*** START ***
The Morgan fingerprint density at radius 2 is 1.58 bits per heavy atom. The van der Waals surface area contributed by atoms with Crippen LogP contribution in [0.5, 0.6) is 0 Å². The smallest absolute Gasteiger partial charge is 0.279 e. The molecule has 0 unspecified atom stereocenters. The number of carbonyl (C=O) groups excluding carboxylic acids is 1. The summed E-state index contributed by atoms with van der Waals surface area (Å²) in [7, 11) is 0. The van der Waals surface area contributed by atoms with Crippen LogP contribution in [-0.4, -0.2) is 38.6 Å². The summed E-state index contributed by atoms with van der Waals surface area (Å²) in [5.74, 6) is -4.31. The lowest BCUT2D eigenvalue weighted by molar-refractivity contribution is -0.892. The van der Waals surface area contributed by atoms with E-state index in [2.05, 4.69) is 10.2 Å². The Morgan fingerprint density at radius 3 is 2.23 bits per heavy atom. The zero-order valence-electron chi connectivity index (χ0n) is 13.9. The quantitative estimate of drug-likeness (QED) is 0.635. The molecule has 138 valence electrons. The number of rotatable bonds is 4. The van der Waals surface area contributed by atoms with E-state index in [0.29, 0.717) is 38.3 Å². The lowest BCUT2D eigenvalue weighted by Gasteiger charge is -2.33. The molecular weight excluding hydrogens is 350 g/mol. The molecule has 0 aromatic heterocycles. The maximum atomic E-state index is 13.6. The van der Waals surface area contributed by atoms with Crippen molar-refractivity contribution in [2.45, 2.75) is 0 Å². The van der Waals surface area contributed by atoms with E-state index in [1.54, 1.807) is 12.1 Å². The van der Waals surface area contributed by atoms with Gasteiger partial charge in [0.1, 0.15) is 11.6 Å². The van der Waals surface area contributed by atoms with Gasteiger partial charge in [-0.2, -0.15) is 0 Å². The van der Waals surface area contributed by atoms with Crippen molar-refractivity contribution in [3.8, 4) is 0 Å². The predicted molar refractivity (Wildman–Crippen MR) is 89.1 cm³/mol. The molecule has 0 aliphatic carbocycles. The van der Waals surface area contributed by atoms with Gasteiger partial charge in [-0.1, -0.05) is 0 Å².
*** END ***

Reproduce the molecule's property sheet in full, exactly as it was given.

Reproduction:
The Morgan fingerprint density at radius 2 is 1.58 bits per heavy atom. The van der Waals surface area contributed by atoms with Crippen LogP contribution in [0.5, 0.6) is 0 Å². The smallest absolute Gasteiger partial charge is 0.279 e. The molecule has 0 unspecified atom stereocenters. The number of carbonyl (C=O) groups excluding carboxylic acids is 1. The summed E-state index contributed by atoms with van der Waals surface area (Å²) in [7, 11) is 0. The van der Waals surface area contributed by atoms with Crippen LogP contribution in [-0.4, -0.2) is 38.6 Å². The summed E-state index contributed by atoms with van der Waals surface area (Å²) in [5.74, 6) is -4.31. The lowest BCUT2D eigenvalue weighted by molar-refractivity contribution is -0.892. The van der Waals surface area contributed by atoms with E-state index in [2.05, 4.69) is 10.2 Å². The Morgan fingerprint density at radius 3 is 2.23 bits per heavy atom. The zero-order valence-electron chi connectivity index (χ0n) is 13.9. The quantitative estimate of drug-likeness (QED) is 0.635. The molecule has 138 valence electrons. The number of rotatable bonds is 4. The van der Waals surface area contributed by atoms with E-state index in [0.29, 0.717) is 38.3 Å². The lowest BCUT2D eigenvalue weighted by Gasteiger charge is -2.33. The molecular weight excluding hydrogens is 350 g/mol. The molecule has 0 aromatic heterocycles. The maximum atomic E-state index is 13.6. The van der Waals surface area contributed by atoms with Crippen molar-refractivity contribution in [2.45, 2.75) is 0 Å². The van der Waals surface area contributed by atoms with E-state index in [1.54, 1.807) is 12.1 Å². The van der Waals surface area contributed by atoms with Gasteiger partial charge in [0.1, 0.15) is 11.6 Å². The van der Waals surface area contributed by atoms with Gasteiger partial charge in [-0.2, -0.15) is 0 Å². The van der Waals surface area contributed by atoms with Crippen molar-refractivity contribution in [3.8, 4) is 0 Å². The predicted molar refractivity (Wildman–Crippen MR) is 89.1 cm³/mol. The molecule has 0 aliphatic carbocycles. The van der Waals surface area contributed by atoms with Gasteiger partial charge in [-0.1, -0.05) is 0 Å².